As the method of calculating 3D coordinates of feature points at the time of the uniqueness judgment, when the relative pose between two images and the coordinates of corresponding feature points on the images are already known, a DLT (Direct Linear Transformation) method or a midpoint method can be used. In the DLT method, when the 3D coordinates of feature points that are based on the coordinate system of the first image is a 3D vector X, the 3D coordinates of feature points that are based on the coordinate system of the second image is a 3D vector X′, the coordinates of feature points in the first image and second image are 2D vectors x′1 and x′2, the focal distance of the optical system of the imaging unit 5 that images the subject is f, and the coordinates of the image center is a 2D vector a, and when X′=RX+t can be expressed by using a 3×3 orthogonal matrix R in which a determinant is 1, and a 3D vector t, a 3D vector X representative of the 3D coordinates of feature points is calculated so as to meet conditional expressions (equation 1) and (equation 2) below:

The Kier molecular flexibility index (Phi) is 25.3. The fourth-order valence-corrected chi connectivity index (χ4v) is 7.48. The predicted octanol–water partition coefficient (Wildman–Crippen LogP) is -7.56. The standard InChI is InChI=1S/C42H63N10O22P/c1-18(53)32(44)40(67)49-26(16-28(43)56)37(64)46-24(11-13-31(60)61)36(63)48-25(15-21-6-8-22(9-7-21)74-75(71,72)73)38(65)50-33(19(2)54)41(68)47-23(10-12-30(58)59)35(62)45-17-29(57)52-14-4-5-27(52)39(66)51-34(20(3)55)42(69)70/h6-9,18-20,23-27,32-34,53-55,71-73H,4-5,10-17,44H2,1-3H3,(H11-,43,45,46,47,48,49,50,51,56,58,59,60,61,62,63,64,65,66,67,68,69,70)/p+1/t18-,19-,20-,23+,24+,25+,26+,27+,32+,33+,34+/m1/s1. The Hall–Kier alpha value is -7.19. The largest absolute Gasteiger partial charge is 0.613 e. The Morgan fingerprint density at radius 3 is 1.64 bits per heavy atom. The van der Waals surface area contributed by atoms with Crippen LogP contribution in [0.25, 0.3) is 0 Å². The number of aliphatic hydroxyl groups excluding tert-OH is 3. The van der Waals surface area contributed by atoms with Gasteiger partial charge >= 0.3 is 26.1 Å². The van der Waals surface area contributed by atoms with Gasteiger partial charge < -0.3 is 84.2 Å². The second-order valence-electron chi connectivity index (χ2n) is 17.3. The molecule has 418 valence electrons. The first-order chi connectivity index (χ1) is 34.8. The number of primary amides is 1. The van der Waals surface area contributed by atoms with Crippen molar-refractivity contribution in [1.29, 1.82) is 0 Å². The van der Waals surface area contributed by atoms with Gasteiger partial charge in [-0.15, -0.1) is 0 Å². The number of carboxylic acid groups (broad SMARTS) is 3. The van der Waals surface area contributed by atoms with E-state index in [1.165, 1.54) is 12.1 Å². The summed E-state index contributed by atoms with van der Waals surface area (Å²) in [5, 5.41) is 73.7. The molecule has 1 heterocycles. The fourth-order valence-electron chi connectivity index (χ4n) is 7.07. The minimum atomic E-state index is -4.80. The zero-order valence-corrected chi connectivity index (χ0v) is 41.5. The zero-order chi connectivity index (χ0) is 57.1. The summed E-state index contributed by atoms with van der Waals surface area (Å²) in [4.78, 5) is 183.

z1×X1=0   (equation 1)


z2×X2=0   (equation 2)

where X1 is the 3D vector X, and X2 is the 3D vector RX+t. In addition, z1is a 3D vector in which the first element of the 2D vector x1 is a first element, the second element of x1 is a second element, and a third element is 1. Besides, z2 is a 3D vector in which the first element of the 2D vector x2 is a first element, the second element of x2 is a second element, and a third element is 1. Further, 0 is a zero vector. The 2D vectors x1 and x2 are expressed as follows:

x 1 = 1 f ( x 1 - a ) x 2 = 1 f ( x 2 - a )

Hereinafter, a more concrete description will be given. When the 3D vector X is X=(X Y Z)T, the left side of zjx Xj=0 (j=1,2) of (equation 1) and (equation 2) becomes a 3D vector. In addition, the elements of the 3D vector, which is expressed by zj×Xj, have linear terms and constant terms relating to X, Y and Z. Thus, zj×Xj can be rewritten like (equation 3) below: